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Rethinking the Gains from Immigration: Theory and Evidence from the U.S

Giovanni Peri and Gianmarco Ottaviano

No 256, Working Papers from University of California, Davis, Department of Economics

Abstract: Recent influential empirical work has emphasized the negative impact immigrants have on the wagesof U.S.-born workers, arguing that immigration harms less educated American workers in particular andall U.S.-born workers in general. Because U.S. and foreign born workers belong to different skill groupsthat are imperfectly substitutable, one needs to articulate a production function that aggregates differenttypes of labor (and accounts for complementarity and substitution effects) in order to calculate the variouseffects of immigrant labor on U.S.-born labor. We introduce such a production function, making the crucialassumption that U.S. and foreign-born workers with similar education and experience levels may neverthelessbe imperfectly substitutable, and allowing for endogenous capital accumulation. This function successfullyaccounts for the negative impact of the relative skill levels of immigrants on the relative wages of U.S. workers.However, contrary to the findings of previous literature, overall immigration generates a large positive effecton the average wages of U.S.-born workers. We show evidence of this positive effect by estimating the impactof immigration on both average wages and housing values across U.S. metropolitan areas (1970-2000). Wealso reproduce this positive effect by simulating the behavior of average wages and housing prices in an opencity-economy, with optimizing U.S.-born agents who respond to an inflow of foreign-born workers of the sizeand composition comparable to the immigration of the 1990s.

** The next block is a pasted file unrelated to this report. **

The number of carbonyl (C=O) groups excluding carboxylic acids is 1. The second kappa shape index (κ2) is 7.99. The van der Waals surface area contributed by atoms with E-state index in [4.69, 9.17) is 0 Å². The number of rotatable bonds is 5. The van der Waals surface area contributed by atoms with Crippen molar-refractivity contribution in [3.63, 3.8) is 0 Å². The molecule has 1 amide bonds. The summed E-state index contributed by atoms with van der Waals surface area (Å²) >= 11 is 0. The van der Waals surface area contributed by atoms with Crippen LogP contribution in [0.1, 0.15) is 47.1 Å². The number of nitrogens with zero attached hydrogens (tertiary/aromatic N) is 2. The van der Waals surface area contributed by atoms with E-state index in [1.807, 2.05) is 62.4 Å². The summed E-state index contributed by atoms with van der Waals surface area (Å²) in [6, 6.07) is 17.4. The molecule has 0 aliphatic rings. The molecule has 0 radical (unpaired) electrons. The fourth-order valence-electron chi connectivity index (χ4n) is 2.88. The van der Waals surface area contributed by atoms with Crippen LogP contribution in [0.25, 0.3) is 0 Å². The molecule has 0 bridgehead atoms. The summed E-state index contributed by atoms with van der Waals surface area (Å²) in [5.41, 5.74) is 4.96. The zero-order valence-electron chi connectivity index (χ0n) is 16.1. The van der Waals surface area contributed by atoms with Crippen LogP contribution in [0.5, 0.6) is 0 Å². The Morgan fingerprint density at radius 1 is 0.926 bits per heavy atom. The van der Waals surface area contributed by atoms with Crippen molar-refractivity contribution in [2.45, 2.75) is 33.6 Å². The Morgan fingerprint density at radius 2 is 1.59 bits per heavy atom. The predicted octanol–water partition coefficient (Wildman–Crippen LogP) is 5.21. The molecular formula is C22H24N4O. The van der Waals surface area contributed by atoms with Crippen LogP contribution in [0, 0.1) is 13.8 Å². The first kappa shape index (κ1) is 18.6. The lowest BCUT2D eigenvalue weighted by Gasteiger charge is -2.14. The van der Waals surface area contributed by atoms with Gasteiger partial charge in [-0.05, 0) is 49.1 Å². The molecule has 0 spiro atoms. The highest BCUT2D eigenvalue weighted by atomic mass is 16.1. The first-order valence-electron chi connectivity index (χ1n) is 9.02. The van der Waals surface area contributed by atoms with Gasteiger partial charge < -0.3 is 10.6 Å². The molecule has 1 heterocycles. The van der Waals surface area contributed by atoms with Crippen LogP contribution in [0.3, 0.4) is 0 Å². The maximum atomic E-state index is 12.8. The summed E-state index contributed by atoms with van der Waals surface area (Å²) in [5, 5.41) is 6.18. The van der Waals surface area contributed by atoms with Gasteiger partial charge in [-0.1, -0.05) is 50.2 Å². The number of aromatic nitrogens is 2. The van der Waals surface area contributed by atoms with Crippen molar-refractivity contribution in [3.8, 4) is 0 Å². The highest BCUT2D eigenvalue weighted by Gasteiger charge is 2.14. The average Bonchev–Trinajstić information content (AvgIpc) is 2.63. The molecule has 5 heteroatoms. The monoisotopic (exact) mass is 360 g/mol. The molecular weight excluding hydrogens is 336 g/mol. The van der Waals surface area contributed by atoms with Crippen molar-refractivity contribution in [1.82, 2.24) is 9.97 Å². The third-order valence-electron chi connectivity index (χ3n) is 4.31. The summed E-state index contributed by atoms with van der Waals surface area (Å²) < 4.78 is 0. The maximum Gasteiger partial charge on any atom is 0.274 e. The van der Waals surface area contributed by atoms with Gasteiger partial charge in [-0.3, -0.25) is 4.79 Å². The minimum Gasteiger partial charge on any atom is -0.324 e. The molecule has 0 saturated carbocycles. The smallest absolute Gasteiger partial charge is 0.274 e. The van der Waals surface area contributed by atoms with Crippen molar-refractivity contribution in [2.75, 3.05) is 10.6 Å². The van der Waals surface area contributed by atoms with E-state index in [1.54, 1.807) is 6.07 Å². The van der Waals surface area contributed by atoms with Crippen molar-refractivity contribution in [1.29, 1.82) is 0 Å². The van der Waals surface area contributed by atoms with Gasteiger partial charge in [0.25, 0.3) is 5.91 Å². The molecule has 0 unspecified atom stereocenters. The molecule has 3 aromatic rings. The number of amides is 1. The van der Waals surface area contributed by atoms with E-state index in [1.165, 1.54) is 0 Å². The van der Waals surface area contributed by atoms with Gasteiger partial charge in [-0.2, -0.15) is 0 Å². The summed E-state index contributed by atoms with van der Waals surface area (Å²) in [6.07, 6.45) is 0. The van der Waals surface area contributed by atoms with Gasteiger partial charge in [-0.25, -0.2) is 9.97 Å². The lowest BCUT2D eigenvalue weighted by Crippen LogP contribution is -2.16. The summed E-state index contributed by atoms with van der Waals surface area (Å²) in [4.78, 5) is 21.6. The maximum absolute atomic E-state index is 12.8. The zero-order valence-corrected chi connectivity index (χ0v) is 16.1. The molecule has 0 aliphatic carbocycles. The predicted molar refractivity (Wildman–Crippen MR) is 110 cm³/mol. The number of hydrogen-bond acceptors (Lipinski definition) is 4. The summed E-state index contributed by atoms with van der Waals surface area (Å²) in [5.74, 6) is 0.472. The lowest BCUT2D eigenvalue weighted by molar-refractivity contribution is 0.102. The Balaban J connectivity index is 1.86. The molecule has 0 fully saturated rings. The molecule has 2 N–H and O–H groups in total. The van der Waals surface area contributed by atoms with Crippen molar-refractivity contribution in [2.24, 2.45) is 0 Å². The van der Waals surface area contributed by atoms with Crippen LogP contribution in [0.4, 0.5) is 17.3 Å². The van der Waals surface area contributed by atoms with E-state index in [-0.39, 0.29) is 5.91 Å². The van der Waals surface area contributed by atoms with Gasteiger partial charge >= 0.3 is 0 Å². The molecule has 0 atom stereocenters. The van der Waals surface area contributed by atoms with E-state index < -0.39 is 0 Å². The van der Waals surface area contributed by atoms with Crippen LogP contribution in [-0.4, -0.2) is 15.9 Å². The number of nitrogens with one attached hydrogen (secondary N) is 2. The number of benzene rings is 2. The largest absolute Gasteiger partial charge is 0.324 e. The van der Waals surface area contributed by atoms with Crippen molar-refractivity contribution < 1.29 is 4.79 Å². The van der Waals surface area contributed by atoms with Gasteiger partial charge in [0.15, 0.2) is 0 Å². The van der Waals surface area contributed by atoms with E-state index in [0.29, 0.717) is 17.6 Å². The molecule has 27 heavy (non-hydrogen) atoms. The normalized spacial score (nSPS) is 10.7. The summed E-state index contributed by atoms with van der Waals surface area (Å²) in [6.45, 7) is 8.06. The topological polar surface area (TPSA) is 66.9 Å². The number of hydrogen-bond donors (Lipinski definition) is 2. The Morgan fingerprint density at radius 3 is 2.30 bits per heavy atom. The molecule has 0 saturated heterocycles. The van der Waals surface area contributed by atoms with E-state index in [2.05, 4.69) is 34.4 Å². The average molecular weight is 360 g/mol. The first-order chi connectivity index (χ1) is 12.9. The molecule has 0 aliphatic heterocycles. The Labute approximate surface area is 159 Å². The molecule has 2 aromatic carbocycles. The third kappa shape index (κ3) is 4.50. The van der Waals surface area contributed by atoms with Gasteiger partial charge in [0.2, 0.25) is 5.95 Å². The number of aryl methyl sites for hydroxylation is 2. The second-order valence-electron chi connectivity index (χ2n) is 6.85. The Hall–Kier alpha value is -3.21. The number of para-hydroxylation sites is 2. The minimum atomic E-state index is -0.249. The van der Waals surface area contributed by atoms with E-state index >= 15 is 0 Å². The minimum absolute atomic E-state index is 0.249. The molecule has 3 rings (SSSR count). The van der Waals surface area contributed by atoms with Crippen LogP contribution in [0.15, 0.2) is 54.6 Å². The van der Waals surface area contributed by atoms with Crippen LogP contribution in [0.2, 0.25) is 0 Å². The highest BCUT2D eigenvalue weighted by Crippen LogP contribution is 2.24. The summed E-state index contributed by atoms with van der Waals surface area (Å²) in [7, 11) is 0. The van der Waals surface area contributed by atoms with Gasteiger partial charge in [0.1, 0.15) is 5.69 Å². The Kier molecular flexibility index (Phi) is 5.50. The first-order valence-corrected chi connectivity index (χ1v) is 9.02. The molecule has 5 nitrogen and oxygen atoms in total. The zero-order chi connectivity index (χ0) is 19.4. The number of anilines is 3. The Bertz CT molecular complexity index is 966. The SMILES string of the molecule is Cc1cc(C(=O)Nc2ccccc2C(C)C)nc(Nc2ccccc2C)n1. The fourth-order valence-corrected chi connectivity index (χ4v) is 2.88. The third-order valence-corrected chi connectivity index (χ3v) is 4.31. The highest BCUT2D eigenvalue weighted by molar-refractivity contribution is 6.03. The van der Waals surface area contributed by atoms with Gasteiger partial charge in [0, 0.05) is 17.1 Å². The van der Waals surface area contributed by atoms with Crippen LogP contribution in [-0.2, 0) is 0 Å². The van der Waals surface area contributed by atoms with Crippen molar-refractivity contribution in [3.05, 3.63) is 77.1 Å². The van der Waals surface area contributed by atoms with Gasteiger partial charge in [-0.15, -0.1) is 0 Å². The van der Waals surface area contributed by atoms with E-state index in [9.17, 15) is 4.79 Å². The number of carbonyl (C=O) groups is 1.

Keywords: Foreign-Born; Skill Complementarity; Wages; Gains from Migration. (search for similar items in EconPapers)
JEL-codes: F22 J31 J61 R13 (search for similar items in EconPapers)
Pages: 44
Date: 2005-07-31
References: View references in EconPapers View complete reference list from CitEc
Citations: View citations in EconPapers (73)

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Related works:
Working Paper: Rethinking the Gains from Immigration: Theory and Evidence from the U.S (2006) Downloads
Working Paper: Rethinking the Gains from Immigration: Theory and Evidence from the U.S (2006) Downloads
Working Paper: Rethinking the Gains from Immigration: Theory and Evidence from the US (2005) Downloads
Working Paper: Rethinking the Gains from Immigration: Theory and Evidence from the U.S (2005) Downloads
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